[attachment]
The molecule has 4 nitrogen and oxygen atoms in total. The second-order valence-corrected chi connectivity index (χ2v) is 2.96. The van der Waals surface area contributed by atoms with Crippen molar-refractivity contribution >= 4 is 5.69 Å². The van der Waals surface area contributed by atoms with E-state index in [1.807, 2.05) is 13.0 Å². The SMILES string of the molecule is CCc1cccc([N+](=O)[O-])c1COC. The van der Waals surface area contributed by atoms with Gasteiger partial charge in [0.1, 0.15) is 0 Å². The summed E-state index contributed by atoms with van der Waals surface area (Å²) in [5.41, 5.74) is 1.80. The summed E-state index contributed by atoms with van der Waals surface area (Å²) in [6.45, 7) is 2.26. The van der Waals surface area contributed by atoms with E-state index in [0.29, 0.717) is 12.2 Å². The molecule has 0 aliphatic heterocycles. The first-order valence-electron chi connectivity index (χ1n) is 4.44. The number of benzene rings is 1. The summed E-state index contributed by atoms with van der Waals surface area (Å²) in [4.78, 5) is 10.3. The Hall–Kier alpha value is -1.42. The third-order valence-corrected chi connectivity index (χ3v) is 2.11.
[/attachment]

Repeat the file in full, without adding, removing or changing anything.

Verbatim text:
The molecule has 4 nitrogen and oxygen atoms in total. The second-order valence-corrected chi connectivity index (χ2v) is 2.96. The van der Waals surface area contributed by atoms with Crippen molar-refractivity contribution >= 4 is 5.69 Å². The van der Waals surface area contributed by atoms with E-state index in [1.807, 2.05) is 13.0 Å². The SMILES string of the molecule is CCc1cccc([N+](=O)[O-])c1COC. The van der Waals surface area contributed by atoms with Gasteiger partial charge in [0.1, 0.15) is 0 Å². The summed E-state index contributed by atoms with van der Waals surface area (Å²) in [5.41, 5.74) is 1.80. The summed E-state index contributed by atoms with van der Waals surface area (Å²) in [6.45, 7) is 2.26. The van der Waals surface area contributed by atoms with E-state index in [0.29, 0.717) is 12.2 Å². The molecule has 0 aliphatic heterocycles. The first-order valence-electron chi connectivity index (χ1n) is 4.44. The number of benzene rings is 1. The summed E-state index contributed by atoms with van der Waals surface area (Å²) in [4.78, 5) is 10.3. The Hall–Kier alpha value is -1.42. The third-order valence-corrected chi connectivity index (χ3v) is 2.11.